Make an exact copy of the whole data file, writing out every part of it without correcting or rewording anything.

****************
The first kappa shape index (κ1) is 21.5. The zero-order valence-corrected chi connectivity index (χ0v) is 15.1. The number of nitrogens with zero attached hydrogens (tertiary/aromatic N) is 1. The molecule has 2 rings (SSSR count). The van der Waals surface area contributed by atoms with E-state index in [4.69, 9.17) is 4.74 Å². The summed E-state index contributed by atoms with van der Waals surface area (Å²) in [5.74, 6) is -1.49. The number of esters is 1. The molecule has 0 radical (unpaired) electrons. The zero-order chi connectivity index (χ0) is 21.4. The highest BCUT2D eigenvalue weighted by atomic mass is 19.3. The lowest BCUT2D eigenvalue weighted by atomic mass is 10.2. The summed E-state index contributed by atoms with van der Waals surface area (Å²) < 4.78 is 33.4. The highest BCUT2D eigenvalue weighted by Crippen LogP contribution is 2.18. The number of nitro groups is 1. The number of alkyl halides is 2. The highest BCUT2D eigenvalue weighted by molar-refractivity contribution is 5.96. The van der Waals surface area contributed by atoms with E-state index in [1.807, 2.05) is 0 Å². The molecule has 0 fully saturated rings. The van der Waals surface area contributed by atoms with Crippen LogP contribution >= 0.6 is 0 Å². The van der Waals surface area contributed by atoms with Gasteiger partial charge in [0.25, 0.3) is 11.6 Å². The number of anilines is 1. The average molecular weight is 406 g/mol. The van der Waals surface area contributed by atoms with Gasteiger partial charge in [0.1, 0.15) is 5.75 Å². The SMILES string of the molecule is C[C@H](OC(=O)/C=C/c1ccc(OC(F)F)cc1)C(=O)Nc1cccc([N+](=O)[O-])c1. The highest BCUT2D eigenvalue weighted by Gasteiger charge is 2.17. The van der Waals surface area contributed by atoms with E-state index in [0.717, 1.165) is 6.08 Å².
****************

The first kappa shape index (κ1) is 21.5. The zero-order valence-corrected chi connectivity index (χ0v) is 15.1. The number of nitrogens with zero attached hydrogens (tertiary/aromatic N) is 1. The molecule has 2 rings (SSSR count). The van der Waals surface area contributed by atoms with E-state index in [4.69, 9.17) is 4.74 Å². The summed E-state index contributed by atoms with van der Waals surface area (Å²) in [5.74, 6) is -1.49. The number of esters is 1. The molecule has 0 radical (unpaired) electrons. The zero-order chi connectivity index (χ0) is 21.4. The highest BCUT2D eigenvalue weighted by atomic mass is 19.3. The lowest BCUT2D eigenvalue weighted by atomic mass is 10.2. The summed E-state index contributed by atoms with van der Waals surface area (Å²) < 4.78 is 33.4. The highest BCUT2D eigenvalue weighted by Crippen LogP contribution is 2.18. The number of nitro groups is 1. The number of alkyl halides is 2. The highest BCUT2D eigenvalue weighted by molar-refractivity contribution is 5.96. The van der Waals surface area contributed by atoms with E-state index in [1.807, 2.05) is 0 Å². The molecule has 0 fully saturated rings. The van der Waals surface area contributed by atoms with Crippen LogP contribution >= 0.6 is 0 Å². The van der Waals surface area contributed by atoms with Gasteiger partial charge in [0.25, 0.3) is 11.6 Å². The number of anilines is 1. The average molecular weight is 406 g/mol. The van der Waals surface area contributed by atoms with Gasteiger partial charge in [0.1, 0.15) is 5.75 Å². The SMILES string of the molecule is C[C@H](OC(=O)/C=C/c1ccc(OC(F)F)cc1)C(=O)Nc1cccc([N+](=O)[O-])c1. The highest BCUT2D eigenvalue weighted by Gasteiger charge is 2.17. The van der Waals surface area contributed by atoms with E-state index in [0.717, 1.165) is 6.08 Å².